I got an interesting text message a few days ago. My buddy Max, in his always tactful manner, sent a text that said "There is no fuckin way josh hamilton is not on hgh", almost unquestionably due to Hamilton hitting 500 foot bombs out of Yankee Stadium during the 2008 Home Run Derby. When I received the message, I laughed it off, Max just being Max was what I thought, classic over-reaction, mixed with sarcasm, that's Max all over. But then all of a sudden it hit me, Max (whether he knew it or not) was dead on, Josh Hamilton is absolutely using performance enhancing substances, absolutely.
This is the point of the post where I say that I have never seen Josh Hamilton use performance enhancing drugs, nor do I have any sort of evidence to suggest Josh Hamilton is or ever has used performance enhancing drugs. In fact, outside of last week's text message, I have never even considered that Josh Hamilton might be using performance enhancing drugs. All that being said, I know Josh Hamilton is using performance enhancing drugs.
Here are the condensed facts (as you no doubt already know): Josh Hamilton was the #1 overall pick in 1999, because of injury and drug abuse Hamilton did not play organized baseball from 2003 until 2006 (and played only 15 minor league games in 2006), the Cubs selected Hamilton in the Rule 5 Draft and immediately sent him to Cincinnati for cash. This is when the craziness starts, Hamilton, despite only playing 15 minor league games in four years, makes the Reds team out of spring training and hits .294 with a .554 slugging percentage in 298 ABs. In the off-season Hamilton is traded to the Texas Rangers where in a little more than half a season puts up some huge stats: .310/.369/.552 with 21 HR and 95 RBI (as of the All-Star Break).
Hamilton's rebirth is the stuff of fiction novels (no, really, Bernard Malamud's The Natural). In fact, it's completely illogical that a player, regardless of physical gifts, could be completely out of baseball for four years and develop into an All-Star caliber player within two years of returning to the game. It just doesn't add up.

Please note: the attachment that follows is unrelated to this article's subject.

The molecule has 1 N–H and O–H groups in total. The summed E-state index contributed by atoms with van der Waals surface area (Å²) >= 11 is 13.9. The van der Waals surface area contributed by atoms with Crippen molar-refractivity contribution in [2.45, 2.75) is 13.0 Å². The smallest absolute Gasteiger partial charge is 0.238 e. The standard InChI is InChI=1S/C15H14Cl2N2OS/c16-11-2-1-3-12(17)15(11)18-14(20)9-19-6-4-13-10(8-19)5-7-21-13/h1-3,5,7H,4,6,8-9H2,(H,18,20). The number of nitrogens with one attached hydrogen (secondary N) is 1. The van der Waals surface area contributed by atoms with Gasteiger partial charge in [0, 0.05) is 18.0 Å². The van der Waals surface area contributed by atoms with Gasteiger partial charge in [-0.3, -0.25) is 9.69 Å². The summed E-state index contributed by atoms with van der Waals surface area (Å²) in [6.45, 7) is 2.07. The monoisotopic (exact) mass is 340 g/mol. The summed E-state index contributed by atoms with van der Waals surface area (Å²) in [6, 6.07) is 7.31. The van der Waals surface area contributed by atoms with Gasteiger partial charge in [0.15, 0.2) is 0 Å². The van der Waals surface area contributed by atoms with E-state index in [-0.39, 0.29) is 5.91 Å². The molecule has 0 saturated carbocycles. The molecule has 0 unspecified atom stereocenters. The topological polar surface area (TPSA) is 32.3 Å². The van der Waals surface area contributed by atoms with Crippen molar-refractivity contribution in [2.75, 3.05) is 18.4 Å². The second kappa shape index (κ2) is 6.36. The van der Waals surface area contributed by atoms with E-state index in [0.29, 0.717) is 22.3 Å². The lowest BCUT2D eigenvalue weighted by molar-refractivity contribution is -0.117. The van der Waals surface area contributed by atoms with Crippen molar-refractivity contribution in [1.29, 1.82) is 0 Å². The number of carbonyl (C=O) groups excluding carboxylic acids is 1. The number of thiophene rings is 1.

Let's looks at a player who compares very well to Hamilton: San Diego's Adrian Gonzalez. Gonzalez, like Hamilton, was the first overall draft pick (Hamilton in 1999 to Tampa Bay, Gonzalez in 2000 to Florida), both were drafted directly out of high school and both were first-time All-Stars in 2008. Like Hamilton, Gonzalez's first full season in the majors (2006) was a huge success, .304/362/.500 with 24 HR and 82 RBI (compared to Hamiltons .310/.367/.552 with 21 HR and 95 RBI in 93 games thus far in 2008). Unlike Hamilton, Gonzalez played in 712 professional baseball games from 2000 through 2005 , he had 2672 AB against professional pitchers, he spent a year in Rookie Ball/Low A, another year in High A, and three years between AA and AAA. Gonzalez spent five years working with professional hitting coaches, five years facing professional pitchers and five years working out in a baseball environment. Hamilton spent nearly four years doing drugs and not playing professional baseball, not working with professional coaches and not facing professional pitching... and Hamilton's first year big league numbers are across the board better than Gonzalez's. This makes no sense.
Check that, it can make sense. It can make sense if you believe that Hamilton is a supremely talented player, one that is so much more talented than good Major Leaguers (ex: Gonzalez) that he can catch and pass them by in just two years. Unfortunately, this is the exact type of thinking that dominated the steroids era. In the late '90s I believed that players could do superhuman things, I believed that Mark McGwire could hit 70 homers on skill and weight training alone, I believed that Barry Bonds could follow that feat three years later with 73 homers because of his baseball pedigree and I believed Roger Clemens could win his 7th Cy Young Award due to his legendary work ethic. I believed Ken Caminiti could have a 40 HR, 130 RBI season despite the fact that in the first 8 years of his career he never went better than 18 HR and 80 RBI. I even believed Rafael Palmeiro when he wagged his finger.
I had a lot of faith in baseball and was burned time and time again, so how can I now believe Hamilton is having a incredible, clean season when everything I have learned over the past ten years suggests otherwise? Josh Hamilton's story is one of resilience and resurrection, but just because it's a good story doesn't mean that we have to accept results that are completely illogical without the aid of performance enhancing drug. Ten years ago, I might have believed Hamilton was clean, but a lot has happened it ten years and I'm not willing to ignore those years just because it makes for a good story.
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